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Lake Tahoe viewpoints revealed

A survey answered by more than 300 people who know about environmental policy at Lake Tahoe Basin indicates traffic congestion, fire risk and declining water quality are the most severe problems of the region.

Issued last winter by the UC Davis Center for Environmental Conflict Analysis, the survey was filled out by 356 people of the 657 who received it.

About 70 percent of those who took the survey were men; about 50 percent were government officials; and about 40 percent were scientists or engineers. More than 44 percent of the people surveyed own a primary residence at the basin.



The results are being compared to three other similar surveys that date to 1970. A meeting will be scheduled at the basin in November or December to discuss changes in the surveys.

The Center for Environmental Conflict is expected to deliver another report comparing the surveys before that meeting is held.




Findings:

Lake Clarity:

24 percent said atmospheric deposition is the greatest source of nutrients that feed algae in Lake Tahoe.

23 percent said erosion caused by developed land and highways is the greatest source of nutrients that feed algae in Lake Tahoe.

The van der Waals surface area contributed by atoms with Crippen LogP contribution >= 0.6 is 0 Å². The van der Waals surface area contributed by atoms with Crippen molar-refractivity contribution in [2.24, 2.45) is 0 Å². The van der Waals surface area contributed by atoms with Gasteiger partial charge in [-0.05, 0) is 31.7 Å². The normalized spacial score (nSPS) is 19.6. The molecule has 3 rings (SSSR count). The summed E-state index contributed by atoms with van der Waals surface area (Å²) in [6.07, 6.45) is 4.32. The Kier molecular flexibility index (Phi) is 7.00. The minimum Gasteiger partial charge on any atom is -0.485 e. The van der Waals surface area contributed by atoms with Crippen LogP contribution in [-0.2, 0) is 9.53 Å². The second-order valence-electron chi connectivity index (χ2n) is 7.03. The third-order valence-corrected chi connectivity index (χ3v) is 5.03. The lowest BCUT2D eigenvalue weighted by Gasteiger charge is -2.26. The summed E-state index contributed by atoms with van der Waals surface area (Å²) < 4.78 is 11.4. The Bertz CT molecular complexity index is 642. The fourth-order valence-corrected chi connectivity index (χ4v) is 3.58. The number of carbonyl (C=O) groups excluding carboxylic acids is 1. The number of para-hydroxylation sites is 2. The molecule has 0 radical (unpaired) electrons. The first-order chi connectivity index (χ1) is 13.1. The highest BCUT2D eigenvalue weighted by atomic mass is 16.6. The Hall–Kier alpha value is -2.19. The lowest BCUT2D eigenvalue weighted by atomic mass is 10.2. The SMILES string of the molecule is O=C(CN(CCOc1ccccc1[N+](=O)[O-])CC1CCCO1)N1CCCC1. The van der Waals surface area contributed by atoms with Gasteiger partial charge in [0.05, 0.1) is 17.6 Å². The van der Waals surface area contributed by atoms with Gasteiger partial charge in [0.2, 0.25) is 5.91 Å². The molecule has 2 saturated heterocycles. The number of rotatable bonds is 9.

Management:

n 33 percent strongly agreed that best way to manage the Lake Tahoe watershed is to allow consensus-based negotiations.

n 41 percent strongly opposed the best way to manage the Lake Tahoe watershed is to allow private property owners to manage their land as they see fit.

Influence:

n People surveyed said the Tahoe Regional Planning Agency, followed by the gaming industry and Lahontan Regional Quality Control Board, has the most influence at the basin.

Policy proposals:

n 37 percent strongly agree with policy that would limit auto use in favor of public transportation.

n 25 percent strongly disagree with policy that would create an auto use fee or road toll for all visitors.

n 39 percent strongly agree with policy that would allow a half-cent sales tax in the basin to provide money for public transit systems.

n 25 percent strongly agree with policy that would allow strict architectural controls so that building conforms with the environment.

n 32 percent strongly agree with policy that would allow the tearing down of structures considered aesthetically unattractive as part of a redevelopment program, for example, in South Lake Tahoe.

Some general results:

n 45 percent strongly agreed the basin is a resource of importance that should be subject to state and federal involvement.

n 54 percent agreed water pollution can and must be reduced below its present level.

n 25 percent strongly agreed reducing forest fire risks requires cutting small and medium trees near urbanized area.

n 38 percent strongly disagreed reducing forest fires by thinning forests will have a negative impact on visual resources.

— Gregory Crofton can be reached at (530) 542-8045 or by e-mail at gcrofton@tahoedailytribune.com


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